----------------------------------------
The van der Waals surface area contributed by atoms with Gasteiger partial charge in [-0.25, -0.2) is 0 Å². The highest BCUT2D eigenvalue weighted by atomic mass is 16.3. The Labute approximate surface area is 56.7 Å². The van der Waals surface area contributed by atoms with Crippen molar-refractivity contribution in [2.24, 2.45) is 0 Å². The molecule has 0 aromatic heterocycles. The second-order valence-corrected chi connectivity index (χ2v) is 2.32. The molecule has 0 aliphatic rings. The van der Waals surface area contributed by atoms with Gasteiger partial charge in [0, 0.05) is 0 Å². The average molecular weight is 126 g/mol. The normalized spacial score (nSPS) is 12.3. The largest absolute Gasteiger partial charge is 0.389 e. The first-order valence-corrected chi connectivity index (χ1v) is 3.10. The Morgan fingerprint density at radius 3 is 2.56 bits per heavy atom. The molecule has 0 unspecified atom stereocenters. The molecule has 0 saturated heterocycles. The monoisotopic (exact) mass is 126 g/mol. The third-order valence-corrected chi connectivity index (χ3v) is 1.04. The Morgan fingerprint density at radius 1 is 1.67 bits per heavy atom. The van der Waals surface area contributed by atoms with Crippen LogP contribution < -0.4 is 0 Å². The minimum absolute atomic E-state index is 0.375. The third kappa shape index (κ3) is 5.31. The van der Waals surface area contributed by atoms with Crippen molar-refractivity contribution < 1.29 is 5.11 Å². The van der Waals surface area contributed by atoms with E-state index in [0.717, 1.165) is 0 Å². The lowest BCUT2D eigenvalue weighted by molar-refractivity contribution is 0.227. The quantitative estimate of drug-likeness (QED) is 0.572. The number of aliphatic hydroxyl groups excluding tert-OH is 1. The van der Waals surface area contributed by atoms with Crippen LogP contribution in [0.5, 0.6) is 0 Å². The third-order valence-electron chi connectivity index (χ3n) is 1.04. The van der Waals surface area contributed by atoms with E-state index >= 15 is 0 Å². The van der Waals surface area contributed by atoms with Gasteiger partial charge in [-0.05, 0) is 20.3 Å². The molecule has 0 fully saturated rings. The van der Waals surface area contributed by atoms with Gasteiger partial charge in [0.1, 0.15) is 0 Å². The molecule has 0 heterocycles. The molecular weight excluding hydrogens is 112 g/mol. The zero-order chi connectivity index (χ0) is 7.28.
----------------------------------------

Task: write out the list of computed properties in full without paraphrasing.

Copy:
The van der Waals surface area contributed by atoms with Gasteiger partial charge in [-0.25, -0.2) is 0 Å². The highest BCUT2D eigenvalue weighted by atomic mass is 16.3. The Labute approximate surface area is 56.7 Å². The van der Waals surface area contributed by atoms with Crippen molar-refractivity contribution in [2.24, 2.45) is 0 Å². The molecule has 0 aromatic heterocycles. The second-order valence-corrected chi connectivity index (χ2v) is 2.32. The molecule has 0 aliphatic rings. The van der Waals surface area contributed by atoms with Gasteiger partial charge in [0, 0.05) is 0 Å². The average molecular weight is 126 g/mol. The normalized spacial score (nSPS) is 12.3. The largest absolute Gasteiger partial charge is 0.389 e. The first-order valence-corrected chi connectivity index (χ1v) is 3.10. The Morgan fingerprint density at radius 3 is 2.56 bits per heavy atom. The molecule has 0 unspecified atom stereocenters. The molecule has 0 saturated heterocycles. The monoisotopic (exact) mass is 126 g/mol. The third-order valence-corrected chi connectivity index (χ3v) is 1.04. The Morgan fingerprint density at radius 1 is 1.67 bits per heavy atom. The van der Waals surface area contributed by atoms with Crippen LogP contribution < -0.4 is 0 Å². The minimum absolute atomic E-state index is 0.375. The third kappa shape index (κ3) is 5.31. The van der Waals surface area contributed by atoms with Crippen molar-refractivity contribution < 1.29 is 5.11 Å². The van der Waals surface area contributed by atoms with E-state index in [0.717, 1.165) is 0 Å². The lowest BCUT2D eigenvalue weighted by molar-refractivity contribution is 0.227. The quantitative estimate of drug-likeness (QED) is 0.572. The number of aliphatic hydroxyl groups excluding tert-OH is 1. The van der Waals surface area contributed by atoms with Crippen LogP contribution in [0.5, 0.6) is 0 Å². The third-order valence-electron chi connectivity index (χ3n) is 1.04. The van der Waals surface area contributed by atoms with E-state index >= 15 is 0 Å². The van der Waals surface area contributed by atoms with Gasteiger partial charge in [-0.05, 0) is 20.3 Å². The molecule has 0 fully saturated rings. The van der Waals surface area contributed by atoms with Gasteiger partial charge in [0.1, 0.15) is 0 Å². The molecule has 0 heterocycles. The molecular weight excluding hydrogens is 112 g/mol. The zero-order chi connectivity index (χ0) is 7.28.